The Olympia / Achmea Complex in Hengelo was a appartment building with shops,
Near the Fannie opposite Blankes Koen Stadium, located in the area Veldwijk-noord
(Part of the Berflo es, located on the south side of the railway
Besides shops there (was) is a Shell petrol station. The shops were
among other things, a curtain shop, hobby shop, a pizzeria and a
The building was built in the early to mid 1960's, and the design was derived
from standard flat dwellings, which stood near, and partly also in a another
district of town.
The houses were called "choice plan houses", i.e. the housing that was a standard
design at it's base, with the same properties flats could be build in different places.
This choice of planning control took from 1960-1970, and was loved by the government,
but not so much by local housing corperations, who prefered a design by architects
of their own.
The advantage of choice plan housing was that they where "off the shelf" designs.
Because they where designed by a few renowned architects of the national housing board,
they where inexpensive and therefore only needed a little adjustment in their design.
Local architects used the standard designs as a template, and in the case of Olympia
Complex they also managed to turn it into a interesting architectural composition.
This is somewhat caused by the location, the road passing by has an obtuse angle,
allowing a portion of the block to be at an angle that is not square. Another interesting
aspect is the difference in height of the blocks, and the underpass at the petrol station.
The houses are typical porch floor flats (one part of it), and partly gallery flats.
The way the galleries are applied is somewhat unusual because it also served as a public
balcony. The front doors where not located along the galleries, but where located in a porch
without stairs. Three porches along the galleries did have stairwells.
The building was purchased a few years back by the (merged) housing corperation, that
redevelops the neighborhood. The building has been demolished, and the petrol station will be
moved at a later stage. At the site, new homes and a new retail center will be built.
Personally I regret the standard choice was made for demolition, and therefore I have created
this suggestion for a renovation design. The reason they often choose for demolition, often
has to do with the structural state of such a building, it would be too laborious for the
renovations and to unpractical to achieve new-built construction quality.
I think the choice for demolition is way too easy and does not fit into a notion of sustainability,
the reuse of a building (the supporting structure thereof) will save considerably on costs, including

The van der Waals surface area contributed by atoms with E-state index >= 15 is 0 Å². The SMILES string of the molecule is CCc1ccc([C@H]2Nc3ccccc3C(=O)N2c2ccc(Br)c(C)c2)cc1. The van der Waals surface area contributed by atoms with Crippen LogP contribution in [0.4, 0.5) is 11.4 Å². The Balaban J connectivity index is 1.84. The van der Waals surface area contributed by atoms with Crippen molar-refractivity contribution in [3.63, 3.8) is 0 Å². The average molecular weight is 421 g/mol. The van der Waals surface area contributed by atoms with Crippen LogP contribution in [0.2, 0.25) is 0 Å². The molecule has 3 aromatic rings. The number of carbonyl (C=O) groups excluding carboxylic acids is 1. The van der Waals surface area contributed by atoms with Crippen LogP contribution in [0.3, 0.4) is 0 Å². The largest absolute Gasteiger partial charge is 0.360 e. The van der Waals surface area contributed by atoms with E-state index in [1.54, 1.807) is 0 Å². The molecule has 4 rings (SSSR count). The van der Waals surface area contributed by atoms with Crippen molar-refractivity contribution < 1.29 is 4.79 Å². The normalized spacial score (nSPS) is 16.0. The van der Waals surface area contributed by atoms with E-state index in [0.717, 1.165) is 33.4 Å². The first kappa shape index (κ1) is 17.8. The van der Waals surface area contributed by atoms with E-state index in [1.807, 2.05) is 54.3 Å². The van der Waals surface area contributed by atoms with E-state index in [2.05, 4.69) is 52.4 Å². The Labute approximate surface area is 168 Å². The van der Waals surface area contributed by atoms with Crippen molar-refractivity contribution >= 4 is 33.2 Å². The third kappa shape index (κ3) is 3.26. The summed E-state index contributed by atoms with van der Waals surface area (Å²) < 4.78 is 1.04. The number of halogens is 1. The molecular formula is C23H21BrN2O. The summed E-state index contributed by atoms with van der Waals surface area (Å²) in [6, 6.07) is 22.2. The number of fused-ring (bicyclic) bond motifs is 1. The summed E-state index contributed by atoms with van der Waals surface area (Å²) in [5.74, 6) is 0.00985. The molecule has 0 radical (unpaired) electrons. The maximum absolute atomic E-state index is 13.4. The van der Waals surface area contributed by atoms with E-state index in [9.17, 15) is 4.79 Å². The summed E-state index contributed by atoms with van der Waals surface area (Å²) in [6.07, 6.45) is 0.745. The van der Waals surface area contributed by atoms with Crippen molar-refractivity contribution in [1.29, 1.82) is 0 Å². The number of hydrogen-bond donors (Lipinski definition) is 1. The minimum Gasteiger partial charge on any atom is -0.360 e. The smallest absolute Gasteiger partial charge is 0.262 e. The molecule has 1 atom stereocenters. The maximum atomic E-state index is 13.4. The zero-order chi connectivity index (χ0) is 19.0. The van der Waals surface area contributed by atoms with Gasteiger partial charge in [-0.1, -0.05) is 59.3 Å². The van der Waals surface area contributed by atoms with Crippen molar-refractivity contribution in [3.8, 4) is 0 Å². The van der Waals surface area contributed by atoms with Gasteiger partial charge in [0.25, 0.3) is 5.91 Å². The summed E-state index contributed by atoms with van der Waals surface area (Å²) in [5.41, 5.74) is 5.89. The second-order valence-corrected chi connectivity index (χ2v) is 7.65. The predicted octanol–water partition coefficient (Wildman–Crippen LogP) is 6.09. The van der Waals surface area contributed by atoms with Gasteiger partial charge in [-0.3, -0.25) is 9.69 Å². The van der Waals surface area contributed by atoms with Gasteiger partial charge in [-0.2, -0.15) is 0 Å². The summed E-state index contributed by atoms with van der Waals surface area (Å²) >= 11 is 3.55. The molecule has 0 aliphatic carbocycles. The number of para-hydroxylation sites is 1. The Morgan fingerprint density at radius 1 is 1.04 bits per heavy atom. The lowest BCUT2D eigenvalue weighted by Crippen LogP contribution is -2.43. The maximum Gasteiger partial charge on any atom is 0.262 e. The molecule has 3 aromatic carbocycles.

the fact that you have less waste. Demolition will be limited to stripping the loadbearing structure
wich then becomes the basis for a new building.
Well it is true that an existing stucture poses limitations on the performance of the building,caused
by the thin walls and floors. Also the ceiling and door height does not always meet to new specs, and
the support structure does not always allow to easily redevide the rooms. The cause of this are the
continuously bearing floors (the shallow floor thickness reflects the small spans).
Many shortcomings can be solved, especially by using drywall partition walls and raised floors.
Door heights are adjustable when door frame reaches up til ceiling height. It is much more difficult
to redevide the rooms, beacause that requires structural breakthroughs.
In my renovation concept I have applied a lot of these things and combined them with new facades,
external wall insulation and new balconies and galleries. I also chose for a radically new system for
making structural breakthroughs based on a pilot project called "the flexible breakthrough", from 2003,
The flexible breakthrough requires that parts of the facade are removed and the supporting walls must
be replaced by a steel portal, where a strip section from the floor is cut. The existing flooring must
be temporarely propped, and after that has been done, the floor openings need to be closed again by
pouring concrete. It has to be said that this is a costly intervention, but the dwellings can be used
again for 40 years or so. I also merged a few dwellings horizontally, and I added 3 lifts making it a
more a suitable complex for a broader range of tenants.
A summary of the changes:
- Commercial units have been enlarged.
- New storage units for the appartments.
- New galleries and balcony's, and three lifts have been added.
- Building envloppe insulation, and raised floors.